The people's house, federal parliament, will go into public lockdown from Monday due to the escalating COVID-19 situation around the nation, particularly in NSW.
A joint statement by the Parliament's Presiding Officers has advised that the building will be closed to the general public, including the galleries in each chamber. School group bookings and all event bookings will be cancelled or postponed.
Parliamentarians have also been requested to only bring essential staff to Canberra and Parliament House.
The numbers of members and senators attending sittings in person is expected to be substantially reduced with many attending Parliament remotely.
"Remote participation for those unable to attend will be facilitated and supported," Senate President Scott Ryan and Speaker Tony Smith said in the statement.
"We expect that many will participate remotely during this period."
We expect that many will participate remotely during this periodTony Smith, Scott Ryan
The measures were intended to "temporary and precautionary", the pair said, based on discussions with Commonwealth health officials including Chief Medical Officer Paul Kelly to ensure the Parliament can continue its essential work while reducing the risk of transmission.
All external departments and agencies have been asked to minimise attendance of public servants unless on essential business
Members of the Parliamentary Press Gallery have also been asked to minimise presence of staff.
While the building is closed, parliamentary proceedings may still be followed through the Live Minutes and Dynamic Red, and through the APH website.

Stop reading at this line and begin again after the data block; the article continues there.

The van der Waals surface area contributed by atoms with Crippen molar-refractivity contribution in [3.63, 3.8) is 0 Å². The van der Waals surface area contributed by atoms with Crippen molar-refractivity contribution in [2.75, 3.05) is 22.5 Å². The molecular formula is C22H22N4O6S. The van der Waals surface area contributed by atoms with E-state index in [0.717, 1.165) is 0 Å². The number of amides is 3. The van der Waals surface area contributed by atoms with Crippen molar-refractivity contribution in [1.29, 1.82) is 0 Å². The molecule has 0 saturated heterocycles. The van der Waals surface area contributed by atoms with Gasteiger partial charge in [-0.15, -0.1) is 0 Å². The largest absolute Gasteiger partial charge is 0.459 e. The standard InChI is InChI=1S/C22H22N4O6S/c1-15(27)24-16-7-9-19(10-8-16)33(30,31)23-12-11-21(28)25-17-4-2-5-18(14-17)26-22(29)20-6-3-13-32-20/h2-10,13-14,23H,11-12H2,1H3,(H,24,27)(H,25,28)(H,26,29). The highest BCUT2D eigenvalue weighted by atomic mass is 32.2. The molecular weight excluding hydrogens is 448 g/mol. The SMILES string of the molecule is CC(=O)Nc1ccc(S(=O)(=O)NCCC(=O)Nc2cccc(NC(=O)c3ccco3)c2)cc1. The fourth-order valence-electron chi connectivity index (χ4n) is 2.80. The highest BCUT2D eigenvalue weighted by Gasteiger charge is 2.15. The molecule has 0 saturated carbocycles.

Lobbyists, volunteers, former parliamentarians, and members of other parliaments who are usually granted full access have been told to stay away.
The restrictions are similar to those that were implemented by the Parliament early in the pandemic in 2020.
Parliament is set to resume on Tuesday, August 3, but the arrangements will come into effect on Monday 2 August and will remain in place until Friday, September 3.
There are fears the sitting week period could become a super-spreader event, particularly if there is a possible outbreak in the ACT.
The Department of Parliamentary Services is exploring how it can reduce the need for the building's population to interact with the wider Canberra community, such as offering take-home meals from Parliament's kitchens.
Many of the familiar scenes during the Parliament's busiest time, such as MPs congregating in the high traffic areas of the building to discuss bills of legislation or whisper to journalists about what their colleagues are doing, will no longer take place.
Any large gatherings will be discouraged with COVID-safe marshals stationed around the building to encourage physical distancing and wearing of face masks.
Several MPs have been disparaging of mandatory face masks, including LNP MP George Christensen who described them as "insanity" earlier this year. Former Liberal MP Craig Kelly and One Nation senator Malcolm Roberts have also been critical of mask-wearing in the pandemic.
Canberra currently has no cases of the virus.
The situation in others states is mixed. Across Australia 165 new cases had been identified in the latest 24-hour snapshot, of which eight were acquired overseas and 157 local.
Lockdowns are schedule to end in Victoria and South Australia on Wednesday, and in New South Wales on Friday.
Health Minister Greg Hunt said the government was hopeful about the progress in Victoria and South Australia.
"I would say we are on track to see a significant movement to give people greater freedom over the course of this week - but that's been the hard work of Australians."